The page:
Spectre, in contrast, doesn’t involve any privilege escalation issues. Instead it takes advantage of permissions that the code being attacked already has, but tricks the user’s system to do something speculatively that the program would never have done legitimately, and doing so leaks memory contents.
What prompted your research that ultimately uncovered Spectre?
The timing was that I had sold my company (Cryptography Research) and had time to get my hands dirty doing research. What originally got me working on this was the question: Where have we made trade-offs between performance and security, and added complexity, in ways where security was not the top priority? I was completely unaware of Google Project Zero’s work on this until after I reported the issue and fully implemented the exploits in my [research] paper. The timing is a coincidence, although it’s actually more surprising these vulnerabilities weren’t found a long time ago.
The fact that Meltdown was discovered by several groups of researchers working independently makes more sense—partly because there was a post online by [security researcher] Anders Fogh, in which he had investigated the issue but did not find the problem. He then published a description of his work, which got other people thinking about the problem. There was also work on a patch set named KAISER (short for kernel address isolation to have side-channels efficiently removed) to address attacks against KASLR (kernel address space layout randomization—a security technique to make exploits harder by placing various objects at random, rather than fixed, addresses). That turns out to the fix for Meltdown, so it also drew attention to the issue.
Why didn’t Intel or the other chipmakers discover the problem first?
That’s a fair question. The mess they’re dealing with right now is vastly more painful than what they would have gone through if they had found and fixed the problem immediately. They would have been in a much better position than external researchers to find these vulnerabilities, since they know in intimate detail how all of the technology works—whereas I was poking around without any inside knowledge. For Spectre in particular, it’s also worth asking why it wasn’t found by ARM or more generally computer scientists who were teaching speculative execution in microprocessor academic courses. One answer might be that people tend to look at the things they know to look at, and Spectre involves a problem that cuts across different disciplines, where people working on one aspect of a technology don’t know as much about other aspects.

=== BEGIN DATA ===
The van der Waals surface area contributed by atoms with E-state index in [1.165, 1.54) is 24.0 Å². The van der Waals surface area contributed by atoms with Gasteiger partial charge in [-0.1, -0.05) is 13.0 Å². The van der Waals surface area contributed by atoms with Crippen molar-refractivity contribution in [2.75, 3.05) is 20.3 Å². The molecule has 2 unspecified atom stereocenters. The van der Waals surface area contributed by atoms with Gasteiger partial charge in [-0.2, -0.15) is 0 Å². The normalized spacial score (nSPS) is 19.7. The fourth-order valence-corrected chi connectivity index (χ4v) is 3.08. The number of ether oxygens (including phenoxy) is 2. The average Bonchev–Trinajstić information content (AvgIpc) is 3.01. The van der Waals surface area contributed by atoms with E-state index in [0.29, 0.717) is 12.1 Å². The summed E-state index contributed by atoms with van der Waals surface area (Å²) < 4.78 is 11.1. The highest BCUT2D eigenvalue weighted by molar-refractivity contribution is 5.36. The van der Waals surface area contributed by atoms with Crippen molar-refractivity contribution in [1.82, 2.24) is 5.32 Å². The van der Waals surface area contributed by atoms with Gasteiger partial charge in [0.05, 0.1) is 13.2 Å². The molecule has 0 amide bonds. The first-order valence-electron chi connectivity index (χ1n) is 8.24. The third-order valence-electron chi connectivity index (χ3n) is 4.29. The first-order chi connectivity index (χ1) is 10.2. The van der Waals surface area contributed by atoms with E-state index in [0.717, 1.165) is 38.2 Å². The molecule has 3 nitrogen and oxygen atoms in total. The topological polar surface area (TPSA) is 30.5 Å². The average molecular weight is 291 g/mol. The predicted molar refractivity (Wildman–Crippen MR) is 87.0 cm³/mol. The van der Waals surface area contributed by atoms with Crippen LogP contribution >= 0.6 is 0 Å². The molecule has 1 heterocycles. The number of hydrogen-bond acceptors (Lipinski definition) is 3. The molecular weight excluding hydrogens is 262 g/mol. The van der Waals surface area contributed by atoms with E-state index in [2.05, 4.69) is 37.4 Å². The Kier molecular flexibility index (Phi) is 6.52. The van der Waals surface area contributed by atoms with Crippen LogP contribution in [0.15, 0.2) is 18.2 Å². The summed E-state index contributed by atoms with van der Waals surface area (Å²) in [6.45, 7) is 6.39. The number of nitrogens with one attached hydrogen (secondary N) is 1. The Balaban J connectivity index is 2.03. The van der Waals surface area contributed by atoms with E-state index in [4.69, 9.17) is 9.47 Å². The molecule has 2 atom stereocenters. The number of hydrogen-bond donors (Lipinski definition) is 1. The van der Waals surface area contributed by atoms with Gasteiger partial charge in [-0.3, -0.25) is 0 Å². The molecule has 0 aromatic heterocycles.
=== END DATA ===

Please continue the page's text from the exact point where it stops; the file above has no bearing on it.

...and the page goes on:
Still, if a few security people had looked closely at speculative execution and considered different ways it could go wrong, I think a significant number of them would have realized that it was a dangerous idea. I suspect that a lot more unpleasant things are lurking under the covers that we’re not seeing because questions about the security implications are not being asked.
What does this mean for the future of chip design?
I think there’s a bit of a fog of war right now makes it hard to come up with a clear answer. There are different, very high-level things that chipmakers can do. One of them is to leave it to software developers to deal with complex countermeasures, but I think this will largely fail since developers are not equipped to do this. Another is to build chips that combine cores with different security properties, and have separate execution units that are faster versus safer execution units on the same die. If you’re playing a game on your mobile device, the big processor core is running. If your phone receives a data packet while it’s asleep, the smaller core handles that.
Most of the really critical security applications don’t need a lot of performance. If you’re doing a wire transfer, for example, it doesn’t take a lot of [computing] power to get the user’s confirmation to do the cryptography and to transmit the result. If you’re playing a video game, you really don’t need that kind of security but it does need the best performance. Still, it’s too early to say what things will look in 10 or even five years from now.